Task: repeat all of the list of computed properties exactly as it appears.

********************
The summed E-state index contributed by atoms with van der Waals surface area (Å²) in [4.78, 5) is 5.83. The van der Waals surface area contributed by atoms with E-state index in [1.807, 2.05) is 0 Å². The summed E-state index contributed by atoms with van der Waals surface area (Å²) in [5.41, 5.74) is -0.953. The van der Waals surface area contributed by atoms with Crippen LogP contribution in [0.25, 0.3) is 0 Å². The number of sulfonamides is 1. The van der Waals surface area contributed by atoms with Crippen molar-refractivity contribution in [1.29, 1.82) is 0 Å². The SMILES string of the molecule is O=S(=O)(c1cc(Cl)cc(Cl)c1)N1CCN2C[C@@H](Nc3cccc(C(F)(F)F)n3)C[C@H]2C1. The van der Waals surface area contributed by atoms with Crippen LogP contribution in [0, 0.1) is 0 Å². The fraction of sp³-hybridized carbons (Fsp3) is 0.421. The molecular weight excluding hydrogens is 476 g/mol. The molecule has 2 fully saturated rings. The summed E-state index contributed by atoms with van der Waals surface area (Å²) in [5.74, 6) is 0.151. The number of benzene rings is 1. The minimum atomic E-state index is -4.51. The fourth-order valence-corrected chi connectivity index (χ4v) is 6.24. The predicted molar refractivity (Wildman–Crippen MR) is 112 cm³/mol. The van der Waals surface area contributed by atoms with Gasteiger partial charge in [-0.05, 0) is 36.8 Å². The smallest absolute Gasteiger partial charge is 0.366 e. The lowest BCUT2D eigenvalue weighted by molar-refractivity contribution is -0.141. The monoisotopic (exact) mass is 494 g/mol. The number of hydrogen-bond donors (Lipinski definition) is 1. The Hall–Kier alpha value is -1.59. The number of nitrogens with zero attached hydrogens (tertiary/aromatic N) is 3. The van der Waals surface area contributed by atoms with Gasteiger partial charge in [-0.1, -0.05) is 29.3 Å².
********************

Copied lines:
The summed E-state index contributed by atoms with van der Waals surface area (Å²) in [4.78, 5) is 5.83. The van der Waals surface area contributed by atoms with E-state index in [1.807, 2.05) is 0 Å². The summed E-state index contributed by atoms with van der Waals surface area (Å²) in [5.41, 5.74) is -0.953. The van der Waals surface area contributed by atoms with Crippen LogP contribution in [0.25, 0.3) is 0 Å². The number of sulfonamides is 1. The van der Waals surface area contributed by atoms with Crippen molar-refractivity contribution in [1.29, 1.82) is 0 Å². The SMILES string of the molecule is O=S(=O)(c1cc(Cl)cc(Cl)c1)N1CCN2C[C@@H](Nc3cccc(C(F)(F)F)n3)C[C@H]2C1. The van der Waals surface area contributed by atoms with Crippen LogP contribution in [0, 0.1) is 0 Å². The fraction of sp³-hybridized carbons (Fsp3) is 0.421. The molecular weight excluding hydrogens is 476 g/mol. The molecule has 2 fully saturated rings. The summed E-state index contributed by atoms with van der Waals surface area (Å²) in [5.74, 6) is 0.151. The number of benzene rings is 1. The minimum atomic E-state index is -4.51. The fourth-order valence-corrected chi connectivity index (χ4v) is 6.24. The predicted molar refractivity (Wildman–Crippen MR) is 112 cm³/mol. The van der Waals surface area contributed by atoms with Gasteiger partial charge in [-0.05, 0) is 36.8 Å². The smallest absolute Gasteiger partial charge is 0.366 e. The lowest BCUT2D eigenvalue weighted by molar-refractivity contribution is -0.141. The monoisotopic (exact) mass is 494 g/mol. The number of hydrogen-bond donors (Lipinski definition) is 1. The Hall–Kier alpha value is -1.59. The number of nitrogens with zero attached hydrogens (tertiary/aromatic N) is 3. The van der Waals surface area contributed by atoms with Gasteiger partial charge in [-0.1, -0.05) is 29.3 Å².